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  • Annmarie Throckmorton, M.A.

Slurs are beyond irksome.

I resent being gassed (in the old sense not the new) with someone’s poisonous hatred. There are a few words you just cannot say to me, like White Genocide, or these sly slurs:

Cracker "is not a slave owner or overseer cracking a whip. 'Cracker' predates the plantation era; and it refers to someone who would have been too poor to own slaves.” Cracker was snipped at me when I was too young to see any risk, but warm-hearted enough to try friendship with all sorts of people. I did not know what they meant until decades later when an internet search revealed the slur.

Toubab “is a Central and West African name (sic) for a person of European descent (‘whites’). Used most frequently in the Gambia, Senegal, and Mali, and also in Ivory Coast, the term does not have derogatory connotations by itself...”, soft-pedaled by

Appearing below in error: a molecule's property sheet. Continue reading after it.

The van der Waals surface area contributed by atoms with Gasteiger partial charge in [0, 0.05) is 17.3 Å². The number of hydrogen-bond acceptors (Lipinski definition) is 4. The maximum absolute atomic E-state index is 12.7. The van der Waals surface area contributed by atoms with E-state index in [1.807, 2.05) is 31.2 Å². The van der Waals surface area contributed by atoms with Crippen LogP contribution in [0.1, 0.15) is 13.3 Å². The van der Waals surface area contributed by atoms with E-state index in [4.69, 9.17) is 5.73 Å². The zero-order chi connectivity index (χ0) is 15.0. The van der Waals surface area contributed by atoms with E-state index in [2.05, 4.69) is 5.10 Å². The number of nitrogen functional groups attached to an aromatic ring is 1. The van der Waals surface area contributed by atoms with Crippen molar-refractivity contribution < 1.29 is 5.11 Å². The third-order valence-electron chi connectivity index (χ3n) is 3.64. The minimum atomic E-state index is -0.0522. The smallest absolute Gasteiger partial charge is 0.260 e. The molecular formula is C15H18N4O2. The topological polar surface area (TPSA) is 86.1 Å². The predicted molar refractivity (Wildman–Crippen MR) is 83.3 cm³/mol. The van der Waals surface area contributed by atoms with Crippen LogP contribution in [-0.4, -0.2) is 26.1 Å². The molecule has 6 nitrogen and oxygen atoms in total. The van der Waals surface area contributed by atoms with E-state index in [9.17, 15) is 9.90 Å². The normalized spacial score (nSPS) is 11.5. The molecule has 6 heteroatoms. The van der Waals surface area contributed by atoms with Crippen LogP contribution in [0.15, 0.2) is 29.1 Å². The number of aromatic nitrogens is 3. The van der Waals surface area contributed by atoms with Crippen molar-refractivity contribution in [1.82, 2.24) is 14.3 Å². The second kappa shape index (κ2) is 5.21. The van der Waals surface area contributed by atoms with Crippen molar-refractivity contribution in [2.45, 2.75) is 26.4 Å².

Toubab actually means “stinky, white ghost” as in “I wish you were a dead, stinky, white ghost” when yelled by children as I walked the dirt back streets of Mali, West Africa doing volunteer American Peace Corps service work. Where did they learn that?

Haole (derogatory, in Hawaii) is “a person who is not a native Hawaiian, especially a white person... alternative definition: ringworm; any of numerous different fungal infections of the skin...” and was sneered at me during a tidal surge when ethnic Hawaiians invited me to go on down to the turbulent beach.

I am old. I cannot hear as well, I cannot see as well, and I cannot run fast anymore. Actually, I cannot even run. If you slur and belittle, I worry what you might do next. Please speak gently in this world. Thank you. Goodness on Earth is as much your responsibility as mine.

Caption: Gas'd

by Annmarie Throckmorton 2017

Caption: Genocide mobs promoted against whites in South Africa.

screen capture 2018

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